Binding of speech syllables when segregation occurs

Marion David, Mathieu Lavandier, Nicolas Grimault, Andrew J. Oxenham

Research output: Chapter in Book/Report/Conference proceedingConference contribution


Two previous studies [David et al., 2017, Hear. Res. 344, 235-243; David et al., 2017, J. Acoust. Soc. Am. 142(3), 1674-1685] have investigated the segregation of speech syllables made of a fricative consonant and a vowel, referred to as CV tokens. The first study explored the segregation of such syllables based on fundamental frequency differences. The second study explored the segregation of the CV tokens based on localization cues, especially the spectral cues in the median plane. Both studies found that segregation can be observed based on F0 and on spectral cues. Interestingly, it was found that the whole CV token remains grouped even when segregation occurs based on cues that affect only one part of the CV: F0 differences affect mostly the vowel part, whereas coloration in the median plane is effective mostly at high frequencies, selectively affecting the consonant part. The mechanisms that allow the CV to remain grouped under such circumstances remain unclear. The present manuscript reviews the results of these two studies and provides some suggestions as to how such binding might occur.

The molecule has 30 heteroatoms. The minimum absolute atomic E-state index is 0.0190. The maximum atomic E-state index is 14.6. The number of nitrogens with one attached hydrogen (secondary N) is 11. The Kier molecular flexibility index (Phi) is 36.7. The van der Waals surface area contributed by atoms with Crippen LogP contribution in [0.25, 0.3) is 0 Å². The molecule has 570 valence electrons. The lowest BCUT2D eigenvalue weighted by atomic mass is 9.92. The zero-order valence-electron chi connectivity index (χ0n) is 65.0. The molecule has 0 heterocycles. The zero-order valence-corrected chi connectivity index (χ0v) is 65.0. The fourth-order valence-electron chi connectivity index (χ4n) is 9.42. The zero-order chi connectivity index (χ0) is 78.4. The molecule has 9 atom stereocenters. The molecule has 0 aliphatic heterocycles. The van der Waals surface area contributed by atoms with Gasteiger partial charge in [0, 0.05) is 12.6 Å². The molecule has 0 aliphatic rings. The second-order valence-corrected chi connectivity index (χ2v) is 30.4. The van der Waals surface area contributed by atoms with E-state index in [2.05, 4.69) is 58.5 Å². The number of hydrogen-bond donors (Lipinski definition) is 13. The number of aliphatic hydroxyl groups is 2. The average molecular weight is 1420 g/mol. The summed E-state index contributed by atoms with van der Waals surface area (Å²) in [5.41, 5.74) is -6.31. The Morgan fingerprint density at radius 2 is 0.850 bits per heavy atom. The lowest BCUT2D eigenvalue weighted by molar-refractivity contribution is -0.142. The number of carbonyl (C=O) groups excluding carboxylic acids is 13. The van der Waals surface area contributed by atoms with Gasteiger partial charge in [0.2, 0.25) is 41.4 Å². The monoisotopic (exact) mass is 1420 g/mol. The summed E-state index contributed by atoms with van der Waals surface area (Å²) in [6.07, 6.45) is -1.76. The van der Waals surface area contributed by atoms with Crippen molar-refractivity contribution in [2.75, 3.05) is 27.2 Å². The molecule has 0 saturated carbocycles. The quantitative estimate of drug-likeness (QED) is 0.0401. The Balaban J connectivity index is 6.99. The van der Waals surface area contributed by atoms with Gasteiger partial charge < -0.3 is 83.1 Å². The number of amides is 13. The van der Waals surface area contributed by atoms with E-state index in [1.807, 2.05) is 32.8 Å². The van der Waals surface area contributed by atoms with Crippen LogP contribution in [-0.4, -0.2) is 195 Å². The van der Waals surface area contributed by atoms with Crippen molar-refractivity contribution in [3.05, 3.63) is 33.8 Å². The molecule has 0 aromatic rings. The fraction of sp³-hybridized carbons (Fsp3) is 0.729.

Original languageEnglish (US)
Title of host publicationProceedings of the 23rd International Congress on Acoustics
Subtitle of host publicationIntegrating 4th EAA Euroregio 2019
EditorsMartin Ochmann, Vorlander Michael, Janina Fels
PublisherInternational Commission for Acoustics (ICA)
Number of pages8
ISBN (Electronic)9783939296157
StatePublished - 2019
Event23rd International Congress on Acoustics: Integrating 4th EAA Euroregio, ICA 2019 - Aachen, Germany
Duration: Sep 9 2019Sep 23 2019

Publication series

NameProceedings of the International Congress on Acoustics
ISSN (Print)2226-7808
ISSN (Electronic)2415-1599


Conference23rd International Congress on Acoustics: Integrating 4th EAA Euroregio, ICA 2019

Bibliographical note

Funding Information:
This work was supported by NIH grant R01 DC007657 and R01 DC016119 (AJO), Erasmus Mundus Auditory Cognitive Neuroscience travel award 22130341 (MD) and LabEX CeLyA ANR-10-LABX-0060/ANR-16-IDEX-0005 (ML, NG). We thank Steven van de Par for helpful discussions.

Publisher Copyright:
© 2019 Proceedings of the International Congress on Acoustics. All rights reserved.

Copyright 2021 Elsevier B.V., All rights reserved.

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